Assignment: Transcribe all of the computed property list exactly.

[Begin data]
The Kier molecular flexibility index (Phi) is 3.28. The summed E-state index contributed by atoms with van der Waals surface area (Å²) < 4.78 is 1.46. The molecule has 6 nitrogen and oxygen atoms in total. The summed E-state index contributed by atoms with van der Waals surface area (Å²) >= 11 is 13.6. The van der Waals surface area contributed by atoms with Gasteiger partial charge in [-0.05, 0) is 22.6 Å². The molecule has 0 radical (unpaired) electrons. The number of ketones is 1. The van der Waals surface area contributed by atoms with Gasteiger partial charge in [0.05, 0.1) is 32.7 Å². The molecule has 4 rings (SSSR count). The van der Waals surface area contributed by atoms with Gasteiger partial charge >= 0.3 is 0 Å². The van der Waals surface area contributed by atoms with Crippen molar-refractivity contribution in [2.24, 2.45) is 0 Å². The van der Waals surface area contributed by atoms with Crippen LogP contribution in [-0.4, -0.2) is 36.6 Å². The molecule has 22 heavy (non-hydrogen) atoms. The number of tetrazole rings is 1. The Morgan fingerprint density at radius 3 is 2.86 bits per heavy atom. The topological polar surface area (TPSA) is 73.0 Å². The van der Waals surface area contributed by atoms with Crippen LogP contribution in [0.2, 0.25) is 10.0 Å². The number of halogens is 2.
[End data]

The Kier molecular flexibility index (Phi) is 3.28. The summed E-state index contributed by atoms with van der Waals surface area (Å²) < 4.78 is 1.46. The molecule has 6 nitrogen and oxygen atoms in total. The summed E-state index contributed by atoms with van der Waals surface area (Å²) >= 11 is 13.6. The van der Waals surface area contributed by atoms with Gasteiger partial charge in [-0.05, 0) is 22.6 Å². The molecule has 0 radical (unpaired) electrons. The number of ketones is 1. The van der Waals surface area contributed by atoms with Gasteiger partial charge in [0.05, 0.1) is 32.7 Å². The molecule has 4 rings (SSSR count). The van der Waals surface area contributed by atoms with Gasteiger partial charge >= 0.3 is 0 Å². The van der Waals surface area contributed by atoms with Crippen molar-refractivity contribution in [2.24, 2.45) is 0 Å². The van der Waals surface area contributed by atoms with Crippen LogP contribution in [-0.4, -0.2) is 36.6 Å². The molecule has 22 heavy (non-hydrogen) atoms. The number of tetrazole rings is 1. The Morgan fingerprint density at radius 3 is 2.86 bits per heavy atom. The topological polar surface area (TPSA) is 73.0 Å². The van der Waals surface area contributed by atoms with Crippen LogP contribution in [0.2, 0.25) is 10.0 Å². The number of halogens is 2.